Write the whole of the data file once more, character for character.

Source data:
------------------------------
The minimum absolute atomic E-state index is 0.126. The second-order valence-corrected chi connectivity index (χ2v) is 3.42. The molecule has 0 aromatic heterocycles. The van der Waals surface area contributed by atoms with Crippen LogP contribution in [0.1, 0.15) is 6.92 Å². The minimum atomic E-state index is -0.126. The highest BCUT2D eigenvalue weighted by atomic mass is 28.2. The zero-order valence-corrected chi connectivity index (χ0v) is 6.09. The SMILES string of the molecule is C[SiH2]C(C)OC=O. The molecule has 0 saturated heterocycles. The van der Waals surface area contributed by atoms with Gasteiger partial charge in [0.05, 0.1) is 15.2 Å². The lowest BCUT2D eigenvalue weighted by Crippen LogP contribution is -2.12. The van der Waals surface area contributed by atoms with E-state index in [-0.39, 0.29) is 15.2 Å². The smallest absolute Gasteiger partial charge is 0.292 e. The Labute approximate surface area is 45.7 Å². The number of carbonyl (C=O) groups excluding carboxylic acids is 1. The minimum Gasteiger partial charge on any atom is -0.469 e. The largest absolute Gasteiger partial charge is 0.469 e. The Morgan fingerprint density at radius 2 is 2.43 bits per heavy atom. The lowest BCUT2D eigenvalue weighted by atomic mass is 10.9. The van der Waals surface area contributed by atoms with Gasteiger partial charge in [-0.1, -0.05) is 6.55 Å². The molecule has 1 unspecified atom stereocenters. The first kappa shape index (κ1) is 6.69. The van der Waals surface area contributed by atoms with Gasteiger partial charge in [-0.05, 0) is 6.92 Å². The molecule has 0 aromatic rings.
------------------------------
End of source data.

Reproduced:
The minimum absolute atomic E-state index is 0.126. The second-order valence-corrected chi connectivity index (χ2v) is 3.42. The molecule has 0 aromatic heterocycles. The van der Waals surface area contributed by atoms with Crippen LogP contribution in [0.1, 0.15) is 6.92 Å². The minimum atomic E-state index is -0.126. The highest BCUT2D eigenvalue weighted by atomic mass is 28.2. The zero-order valence-corrected chi connectivity index (χ0v) is 6.09. The SMILES string of the molecule is C[SiH2]C(C)OC=O. The molecule has 0 saturated heterocycles. The van der Waals surface area contributed by atoms with Gasteiger partial charge in [0.05, 0.1) is 15.2 Å². The lowest BCUT2D eigenvalue weighted by Crippen LogP contribution is -2.12. The van der Waals surface area contributed by atoms with E-state index in [-0.39, 0.29) is 15.2 Å². The smallest absolute Gasteiger partial charge is 0.292 e. The Labute approximate surface area is 45.7 Å². The number of carbonyl (C=O) groups excluding carboxylic acids is 1. The minimum Gasteiger partial charge on any atom is -0.469 e. The largest absolute Gasteiger partial charge is 0.469 e. The Morgan fingerprint density at radius 2 is 2.43 bits per heavy atom. The lowest BCUT2D eigenvalue weighted by atomic mass is 10.9. The van der Waals surface area contributed by atoms with Gasteiger partial charge in [-0.1, -0.05) is 6.55 Å². The molecule has 1 unspecified atom stereocenters. The first kappa shape index (κ1) is 6.69. The van der Waals surface area contributed by atoms with Gasteiger partial charge in [-0.05, 0) is 6.92 Å². The molecule has 0 aromatic rings.